Africa is home to at least one-third of the world’s undernourished population and is the only continent where agricultural productivity per capita has been falling for the past 30 years [15]. Africa’s population is expected to expand from its estimated 1.2 billion in 2020 to over 1.8 billion by 2050; more than half of the continent’s inhabitants are under 20 [16]. The agricultural sector employs around 60% of the labor force, produces approximately 22% of the GDP, and accounts for more than 10% of export revenues. The SSA countries coverage in the international food security assessment in this study is presented in Figure 3.
According to research conducted by Harvard University Professor Calestous Juma, Africa could achieve food self-sufficiency if it stopped depending on food imports [17]. Farsund, Daugbjerg, and Langhelle [18] concluded that Africa’s land resource could quickly produce an additional 100 million tons of grain-equivalent a year if it were intensively farmed. Africa has significant untapped potential, as seen by the region’s relatively low yields compared to other regions with similar agro–ecological zones like South Asia. Utuk and Daniel [19] reported that about 800 million hectares of land in SSA is ideal for rain-fed agriculture. This suggests that Africa possesses a considerable amount of arable land that, if improved, may ensure the region’s long-term food security. However, despite Africa’s vast agricultural potential, it has struggled to embrace modern agricultural techniques fully. If Africa does not adopt modern farming techniques, it will waste the rich resources already in the continent and be forced to rely on expensive imports [20] (Juma, 2015). It is projected that by 2025, the annual cost of importing food will increase from its current level of USD 35 billion to USD 110 billion.
Figure 3. Map of the Sub-Saharan African countries. Source: Adapted from [21]. Accessed on 10th August 2022.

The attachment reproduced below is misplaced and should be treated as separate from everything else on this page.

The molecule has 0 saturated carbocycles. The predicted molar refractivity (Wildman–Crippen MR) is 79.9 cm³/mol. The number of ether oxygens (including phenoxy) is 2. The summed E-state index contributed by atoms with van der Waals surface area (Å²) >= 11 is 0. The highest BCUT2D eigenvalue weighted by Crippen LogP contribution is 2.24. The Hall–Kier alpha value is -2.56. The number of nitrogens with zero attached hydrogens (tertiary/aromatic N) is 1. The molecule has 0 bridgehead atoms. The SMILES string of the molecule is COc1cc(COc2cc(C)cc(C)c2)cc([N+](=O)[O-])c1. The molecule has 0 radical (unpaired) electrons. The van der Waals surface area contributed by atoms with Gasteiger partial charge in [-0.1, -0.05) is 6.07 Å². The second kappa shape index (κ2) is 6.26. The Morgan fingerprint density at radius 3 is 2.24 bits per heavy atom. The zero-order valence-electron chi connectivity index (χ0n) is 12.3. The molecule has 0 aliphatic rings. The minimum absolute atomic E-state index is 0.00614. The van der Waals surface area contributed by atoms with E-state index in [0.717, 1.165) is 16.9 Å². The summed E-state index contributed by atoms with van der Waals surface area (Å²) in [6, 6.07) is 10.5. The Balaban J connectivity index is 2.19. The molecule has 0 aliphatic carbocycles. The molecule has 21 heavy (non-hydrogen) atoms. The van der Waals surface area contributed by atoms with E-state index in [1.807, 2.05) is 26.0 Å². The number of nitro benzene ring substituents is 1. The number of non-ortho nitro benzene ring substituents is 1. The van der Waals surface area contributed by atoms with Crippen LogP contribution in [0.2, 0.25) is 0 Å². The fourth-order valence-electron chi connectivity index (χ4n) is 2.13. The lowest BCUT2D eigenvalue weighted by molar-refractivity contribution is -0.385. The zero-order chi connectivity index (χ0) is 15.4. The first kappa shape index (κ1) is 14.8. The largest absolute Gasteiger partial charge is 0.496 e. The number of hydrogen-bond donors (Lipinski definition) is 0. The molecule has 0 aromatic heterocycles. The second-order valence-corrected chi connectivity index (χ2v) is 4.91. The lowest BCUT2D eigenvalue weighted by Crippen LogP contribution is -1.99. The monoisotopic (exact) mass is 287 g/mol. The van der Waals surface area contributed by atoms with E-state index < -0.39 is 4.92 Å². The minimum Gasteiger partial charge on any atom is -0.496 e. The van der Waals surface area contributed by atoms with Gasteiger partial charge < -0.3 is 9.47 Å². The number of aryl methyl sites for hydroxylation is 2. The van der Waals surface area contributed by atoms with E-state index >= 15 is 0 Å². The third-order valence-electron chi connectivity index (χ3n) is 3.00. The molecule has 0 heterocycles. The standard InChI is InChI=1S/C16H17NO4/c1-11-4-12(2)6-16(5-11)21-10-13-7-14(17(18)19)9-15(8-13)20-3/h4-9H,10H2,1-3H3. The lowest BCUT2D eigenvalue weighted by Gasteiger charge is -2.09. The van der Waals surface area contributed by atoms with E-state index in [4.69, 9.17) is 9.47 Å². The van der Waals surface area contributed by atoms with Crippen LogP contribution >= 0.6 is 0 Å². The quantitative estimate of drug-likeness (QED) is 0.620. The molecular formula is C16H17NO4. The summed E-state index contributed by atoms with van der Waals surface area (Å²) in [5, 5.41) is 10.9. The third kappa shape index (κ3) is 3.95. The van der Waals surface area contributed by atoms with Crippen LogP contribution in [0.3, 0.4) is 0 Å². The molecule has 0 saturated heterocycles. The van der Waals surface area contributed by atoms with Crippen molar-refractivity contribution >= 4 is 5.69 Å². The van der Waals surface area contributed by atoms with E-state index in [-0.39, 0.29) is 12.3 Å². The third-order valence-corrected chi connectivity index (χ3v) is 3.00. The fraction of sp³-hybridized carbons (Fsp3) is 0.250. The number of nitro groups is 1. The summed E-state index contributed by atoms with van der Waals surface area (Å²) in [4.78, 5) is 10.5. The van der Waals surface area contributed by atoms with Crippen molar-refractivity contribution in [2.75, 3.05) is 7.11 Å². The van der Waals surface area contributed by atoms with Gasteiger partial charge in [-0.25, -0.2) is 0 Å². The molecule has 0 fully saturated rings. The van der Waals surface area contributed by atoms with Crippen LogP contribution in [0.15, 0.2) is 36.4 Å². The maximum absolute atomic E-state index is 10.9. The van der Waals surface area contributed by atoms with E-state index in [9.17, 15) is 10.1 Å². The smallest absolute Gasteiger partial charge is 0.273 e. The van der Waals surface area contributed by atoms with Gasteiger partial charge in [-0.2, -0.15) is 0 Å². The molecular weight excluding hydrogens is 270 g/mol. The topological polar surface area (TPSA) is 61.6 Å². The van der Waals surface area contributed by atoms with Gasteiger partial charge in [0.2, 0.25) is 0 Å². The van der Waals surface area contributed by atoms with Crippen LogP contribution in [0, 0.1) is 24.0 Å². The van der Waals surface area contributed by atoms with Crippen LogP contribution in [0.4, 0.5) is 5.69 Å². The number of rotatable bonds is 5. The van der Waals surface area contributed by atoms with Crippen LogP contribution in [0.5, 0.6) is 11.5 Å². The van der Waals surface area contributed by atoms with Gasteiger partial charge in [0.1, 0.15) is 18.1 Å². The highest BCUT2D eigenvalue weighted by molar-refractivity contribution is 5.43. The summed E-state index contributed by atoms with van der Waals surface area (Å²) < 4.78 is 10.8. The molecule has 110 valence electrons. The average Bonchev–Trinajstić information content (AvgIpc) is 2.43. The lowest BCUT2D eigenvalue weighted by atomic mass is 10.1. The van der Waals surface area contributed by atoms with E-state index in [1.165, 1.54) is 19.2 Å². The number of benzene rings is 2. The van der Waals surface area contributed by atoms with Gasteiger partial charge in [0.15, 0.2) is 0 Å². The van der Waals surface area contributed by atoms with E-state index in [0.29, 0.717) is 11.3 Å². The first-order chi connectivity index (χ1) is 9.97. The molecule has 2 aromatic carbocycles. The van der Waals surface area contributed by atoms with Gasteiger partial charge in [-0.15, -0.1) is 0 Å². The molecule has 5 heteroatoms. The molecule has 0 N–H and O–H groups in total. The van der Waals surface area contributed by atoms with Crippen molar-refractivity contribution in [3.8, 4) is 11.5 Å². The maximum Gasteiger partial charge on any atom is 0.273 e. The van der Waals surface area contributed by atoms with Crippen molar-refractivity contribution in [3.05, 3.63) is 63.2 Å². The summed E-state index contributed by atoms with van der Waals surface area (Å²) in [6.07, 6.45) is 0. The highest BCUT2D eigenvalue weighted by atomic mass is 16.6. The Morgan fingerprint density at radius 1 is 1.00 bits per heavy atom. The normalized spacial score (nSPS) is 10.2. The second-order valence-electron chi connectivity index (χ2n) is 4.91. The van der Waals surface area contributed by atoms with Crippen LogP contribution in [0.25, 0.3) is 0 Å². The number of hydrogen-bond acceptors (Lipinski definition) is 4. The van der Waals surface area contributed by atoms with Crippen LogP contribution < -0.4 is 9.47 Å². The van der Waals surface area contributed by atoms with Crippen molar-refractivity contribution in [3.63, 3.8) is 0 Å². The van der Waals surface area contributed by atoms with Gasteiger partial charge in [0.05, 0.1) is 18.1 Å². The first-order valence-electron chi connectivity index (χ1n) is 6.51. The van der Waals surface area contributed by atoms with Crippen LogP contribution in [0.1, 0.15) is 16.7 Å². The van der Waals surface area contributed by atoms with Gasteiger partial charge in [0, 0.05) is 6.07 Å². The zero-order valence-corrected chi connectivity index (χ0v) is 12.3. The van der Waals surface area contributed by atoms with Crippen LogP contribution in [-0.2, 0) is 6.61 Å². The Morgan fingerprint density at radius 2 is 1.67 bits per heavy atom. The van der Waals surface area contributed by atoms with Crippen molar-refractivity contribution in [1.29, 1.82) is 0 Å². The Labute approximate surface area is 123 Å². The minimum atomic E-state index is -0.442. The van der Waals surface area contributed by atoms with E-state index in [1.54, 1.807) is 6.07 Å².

Currently, 346 million people in Africa are undernourished (Figure 4). With the percentage of people experiencing food insecurity expected to drop from 40.5 percent in 2020 to 24.4 percent in 2030, SSA is predicted to experience the slowest improvement in food security [22]. The World Bank reported in 2021 that 7.2 million people in East Africa are at risk of hunger, while 26.5 million experience severe food insecurity. Acute malnutrition affects at least 12.8 million children in this area.
More than 50 million people in Africa require emergency food aid annually, making it the continent that now gets the most food aid. Sixty percent of WFP’s efforts are focused on Africa [23]. Twenty-seven million people in West Africa are experiencing severe hunger, the highest number in ten years [24]. Allegedly, food crises have increased across most of West Africa, including Burkina Faso, Niger, Chad, Mali, and Nigeria [24]. Approximately 27 million more individuals have required emergency food aid from 2015–2022 [25].
Due to an unprecedented drought and the continuous conflict in East Africa, particularly in Somalia, Kenya, and Ethiopia, an estimated 81.6 million IDPs, refugees are residing in rural and urban areas within and outside these countries [26]. Southern Ethiopia, eastern and northern Kenya, and southern and central Somalia are all experiencing worsening drought conditions, which have led to a lack of water and pasture, the death of livestock, below-average harvests (65% in Somalia and 70% in Kenya’s marginal agricultural areas), a surge in the price of cereal and other staple foods, and a decrease in the purchasing power of the residents [27].
Figure 4. Number of severely food insecure people (in millions) by region from 2014 to 2020. Source: [28]. Accessed on 12 June 2021.
According to [29], since 2015, there has been an increase in food insecurity across Africa. In 2015, there were 52.3 million people who experienced severe to moderate food insecurity; by 2017 that number rose to 56.7 (Figure 5). In 2020, around 66.2% of people (Figure 5) had moderate to severe food insecurity; of this number, 30% had severe food insecurity and almost 37% had moderate food insecurity [30]. Wang, Andrée, Chamorro, and Spencer [31], estimated that 704 million people living south of the Sahara experienced food insecurity in 2021.
Figure 5. Prevalence of severe or moderate food insecurity in the percentage of the population of SSA. Source: Accessed on 12 June 2022.
In industrialized nations, undernourishment is less than 2.5%, but in most of Africa, the situation is dire [32]. In 2019, Figure 6 depicts the percentage of people in several Sub-Saharan nations experiencing moderate or severe food insecurity. As shown by the figure, more than half of the population in most SSA nations suffers from moderate or severe food insecurity.
Figure 6. Prevalence of moderate or severe food insecurity in the percentage of the population of some Sub-Saharan countries in 2019. Source: Accessed on 25 May 2022.